We walked through to The Colosseum. It Is also known as the Flavian Amphitheatre. It is an oval amphitheatre in the centre of the city of Rome. Built of concrete and sand, it is the largest amphitheatre ever built. The Colosseum is situated just east of the Roman Forum. Construction began under the emperor Vespasian in AD 72, and was completed in AD 80 under his successor and heir Titus.[3] Further modifications were made during the reign of Domitian (81–96). These three emperors are known as the Flavian dynasty, and the amphitheatre was named in Latin for its association with their family name (Flavius).

The Colosseum could hold, it is estimated, between 50,000 and 80,000 spectators, having an average audience of some 65,000; it was used for gladiatorial contests and public spectacles such as mock sea battles (for only a short time as the hypogeum was soon filled in with mechanisms to support the other activities), animal hunts, executions, re-enactments of famous battles, and dramas based on Classical mythology. The building ceased to be used for entertainment in the early medieval era. It was later reused for such purposes as housing, workshops, quarters for a religious order, a fortress, a quarry, and a Christian shrine.

Although partially ruined because of damage caused by earthquakes and stone-robbers, the Colosseum is still an iconic symbol of Imperial Rome. It is one of Rome's most popular tourist attractions and also has links to the Roman Catholic Church, as each Good Friday the Pope leads a torchlit "Way of the Cross" procession that starts in the area around the Colosseum.


SATURDAY 7 JANUARY 2017 - travel to the port of Cittavechia to start our 12 day cruise of the Eastern Mediterranean. We return to Rome on 19 January so I will complete the second half of our stay in Rome for the three days we have back here.

Posted by Kangatraveller 07:26 Archived in Italy Comments (0)


Home for 6 nights - a little 6th floor studio just off the Champs Élysées on the Rue Marbeuf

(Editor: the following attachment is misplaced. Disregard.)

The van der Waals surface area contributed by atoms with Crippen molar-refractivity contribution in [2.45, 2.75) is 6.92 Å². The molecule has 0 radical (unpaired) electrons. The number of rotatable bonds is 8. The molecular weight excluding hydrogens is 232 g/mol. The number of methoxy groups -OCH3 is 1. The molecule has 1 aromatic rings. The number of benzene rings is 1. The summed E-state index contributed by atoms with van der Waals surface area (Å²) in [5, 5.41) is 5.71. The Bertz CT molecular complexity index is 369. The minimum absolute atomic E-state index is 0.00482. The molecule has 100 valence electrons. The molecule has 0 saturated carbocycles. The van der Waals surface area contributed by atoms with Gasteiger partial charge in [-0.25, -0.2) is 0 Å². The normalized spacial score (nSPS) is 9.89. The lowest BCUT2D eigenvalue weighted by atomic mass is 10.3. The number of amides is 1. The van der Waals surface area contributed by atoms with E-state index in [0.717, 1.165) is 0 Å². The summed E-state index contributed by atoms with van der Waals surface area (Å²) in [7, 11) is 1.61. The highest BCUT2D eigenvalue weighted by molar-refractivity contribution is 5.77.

THURSDAY 29 - Air France to Paris
Travel day and moving into our Studio for the next 6 nights. We soon found the Carrefour Central Market just around the corner. After the Scenic Cruise we just wanted some plain old home cooking. Colleen made a beautiful Spaghetti Bolognaise ( a la Arrabiata).

Our little Studio looks like the top levels in the photo. There is a skylight and two skylight type windows which can open manually. They do open with a remote control and have electrically operated shutters. I finally mastered the use of this.


The lift operates to the fifth floor. Unfortunately, we are on the 6th floor. We enter our front door on the 5th floor and struggle up 18 steps of a narrow spiral staircase to our landing.


FRIDAY 30 December. - A day at the Musee Le Louvre

The Louvre or the Louvre Museum is the world's largest museum and a historic monument in Paris, France. A central landmark of the city, it is located on the Right Bank of the Seine in the city's 1st arrondissement (district or ward). Nearly 35,000 objects from prehistory to the 21st century are exhibited over an area of 72,735 square metres.The Louvre is the world's second most visited museum after the Palace Museum in China, receiving more than 10 million visitors.